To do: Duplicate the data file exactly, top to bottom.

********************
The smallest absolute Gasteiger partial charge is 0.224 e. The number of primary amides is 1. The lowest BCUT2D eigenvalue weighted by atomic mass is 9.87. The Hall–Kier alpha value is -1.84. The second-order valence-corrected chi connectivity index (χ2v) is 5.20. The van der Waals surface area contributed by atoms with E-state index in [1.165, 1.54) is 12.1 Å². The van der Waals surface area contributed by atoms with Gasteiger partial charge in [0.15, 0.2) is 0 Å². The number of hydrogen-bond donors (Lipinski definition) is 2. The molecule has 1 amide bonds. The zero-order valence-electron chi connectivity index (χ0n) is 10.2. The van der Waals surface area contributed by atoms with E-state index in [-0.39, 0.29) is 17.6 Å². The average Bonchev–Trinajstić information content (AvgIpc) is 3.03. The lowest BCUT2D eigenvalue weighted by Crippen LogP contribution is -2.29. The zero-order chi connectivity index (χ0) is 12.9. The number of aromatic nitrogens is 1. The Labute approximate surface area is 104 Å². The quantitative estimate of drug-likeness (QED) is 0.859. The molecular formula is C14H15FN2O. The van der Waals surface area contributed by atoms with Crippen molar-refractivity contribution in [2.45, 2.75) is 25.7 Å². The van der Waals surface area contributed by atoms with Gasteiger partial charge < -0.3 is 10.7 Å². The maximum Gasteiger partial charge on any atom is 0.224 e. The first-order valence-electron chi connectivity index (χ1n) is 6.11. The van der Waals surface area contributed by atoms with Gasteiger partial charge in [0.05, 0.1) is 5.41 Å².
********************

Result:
The smallest absolute Gasteiger partial charge is 0.224 e. The number of primary amides is 1. The lowest BCUT2D eigenvalue weighted by atomic mass is 9.87. The Hall–Kier alpha value is -1.84. The second-order valence-corrected chi connectivity index (χ2v) is 5.20. The van der Waals surface area contributed by atoms with E-state index in [1.165, 1.54) is 12.1 Å². The van der Waals surface area contributed by atoms with Gasteiger partial charge in [0.15, 0.2) is 0 Å². The number of hydrogen-bond donors (Lipinski definition) is 2. The molecule has 1 amide bonds. The zero-order valence-electron chi connectivity index (χ0n) is 10.2. The van der Waals surface area contributed by atoms with E-state index in [-0.39, 0.29) is 17.6 Å². The average Bonchev–Trinajstić information content (AvgIpc) is 3.03. The lowest BCUT2D eigenvalue weighted by Crippen LogP contribution is -2.29. The zero-order chi connectivity index (χ0) is 12.9. The number of aromatic nitrogens is 1. The Labute approximate surface area is 104 Å². The quantitative estimate of drug-likeness (QED) is 0.859. The molecular formula is C14H15FN2O. The van der Waals surface area contributed by atoms with Crippen molar-refractivity contribution in [2.45, 2.75) is 25.7 Å². The van der Waals surface area contributed by atoms with Gasteiger partial charge < -0.3 is 10.7 Å². The maximum Gasteiger partial charge on any atom is 0.224 e. The first-order valence-electron chi connectivity index (χ1n) is 6.11. The van der Waals surface area contributed by atoms with Gasteiger partial charge in [0.05, 0.1) is 5.41 Å².